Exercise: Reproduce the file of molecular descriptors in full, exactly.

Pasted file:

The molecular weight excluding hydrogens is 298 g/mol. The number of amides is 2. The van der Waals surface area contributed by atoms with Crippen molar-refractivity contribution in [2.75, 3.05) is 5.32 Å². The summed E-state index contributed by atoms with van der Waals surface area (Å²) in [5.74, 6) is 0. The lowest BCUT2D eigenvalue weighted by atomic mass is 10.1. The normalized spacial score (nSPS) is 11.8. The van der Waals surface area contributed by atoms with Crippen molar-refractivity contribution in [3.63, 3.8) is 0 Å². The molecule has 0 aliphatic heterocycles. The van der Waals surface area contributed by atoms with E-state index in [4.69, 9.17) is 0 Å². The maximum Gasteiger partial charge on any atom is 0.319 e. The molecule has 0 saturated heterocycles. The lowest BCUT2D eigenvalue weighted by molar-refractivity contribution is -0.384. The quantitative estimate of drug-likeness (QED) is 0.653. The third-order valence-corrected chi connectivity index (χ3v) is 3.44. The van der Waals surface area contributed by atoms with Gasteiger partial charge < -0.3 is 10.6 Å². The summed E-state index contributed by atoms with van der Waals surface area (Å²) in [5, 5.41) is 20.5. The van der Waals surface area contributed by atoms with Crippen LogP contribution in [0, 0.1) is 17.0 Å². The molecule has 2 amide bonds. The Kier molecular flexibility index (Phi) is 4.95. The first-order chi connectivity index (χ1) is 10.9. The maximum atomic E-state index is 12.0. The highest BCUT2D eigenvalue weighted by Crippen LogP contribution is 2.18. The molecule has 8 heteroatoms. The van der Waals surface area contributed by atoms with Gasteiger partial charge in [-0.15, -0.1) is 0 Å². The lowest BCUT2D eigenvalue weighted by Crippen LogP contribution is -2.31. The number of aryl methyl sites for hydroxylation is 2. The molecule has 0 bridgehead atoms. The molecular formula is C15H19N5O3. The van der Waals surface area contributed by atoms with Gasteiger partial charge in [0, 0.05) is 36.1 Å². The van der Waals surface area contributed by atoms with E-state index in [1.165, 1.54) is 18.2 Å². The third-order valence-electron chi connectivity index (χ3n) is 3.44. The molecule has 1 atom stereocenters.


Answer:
The molecular weight excluding hydrogens is 298 g/mol. The number of amides is 2. The van der Waals surface area contributed by atoms with Crippen molar-refractivity contribution in [2.75, 3.05) is 5.32 Å². The summed E-state index contributed by atoms with van der Waals surface area (Å²) in [5.74, 6) is 0. The lowest BCUT2D eigenvalue weighted by atomic mass is 10.1. The normalized spacial score (nSPS) is 11.8. The van der Waals surface area contributed by atoms with Crippen molar-refractivity contribution in [3.63, 3.8) is 0 Å². The molecule has 0 aliphatic heterocycles. The van der Waals surface area contributed by atoms with E-state index in [4.69, 9.17) is 0 Å². The maximum Gasteiger partial charge on any atom is 0.319 e. The molecule has 0 saturated heterocycles. The lowest BCUT2D eigenvalue weighted by molar-refractivity contribution is -0.384. The quantitative estimate of drug-likeness (QED) is 0.653. The third-order valence-corrected chi connectivity index (χ3v) is 3.44. The van der Waals surface area contributed by atoms with Gasteiger partial charge < -0.3 is 10.6 Å². The summed E-state index contributed by atoms with van der Waals surface area (Å²) in [5, 5.41) is 20.5. The van der Waals surface area contributed by atoms with Crippen LogP contribution in [0, 0.1) is 17.0 Å². The molecule has 2 amide bonds. The Kier molecular flexibility index (Phi) is 4.95. The first-order chi connectivity index (χ1) is 10.9. The maximum atomic E-state index is 12.0. The highest BCUT2D eigenvalue weighted by Crippen LogP contribution is 2.18. The molecule has 8 heteroatoms. The van der Waals surface area contributed by atoms with Gasteiger partial charge in [-0.15, -0.1) is 0 Å². The lowest BCUT2D eigenvalue weighted by Crippen LogP contribution is -2.31. The number of aryl methyl sites for hydroxylation is 2. The molecule has 0 bridgehead atoms. The molecular formula is C15H19N5O3. The van der Waals surface area contributed by atoms with Gasteiger partial charge in [0, 0.05) is 36.1 Å². The van der Waals surface area contributed by atoms with E-state index in [1.165, 1.54) is 18.2 Å². The third-order valence-electron chi connectivity index (χ3n) is 3.44. The molecule has 1 atom stereocenters.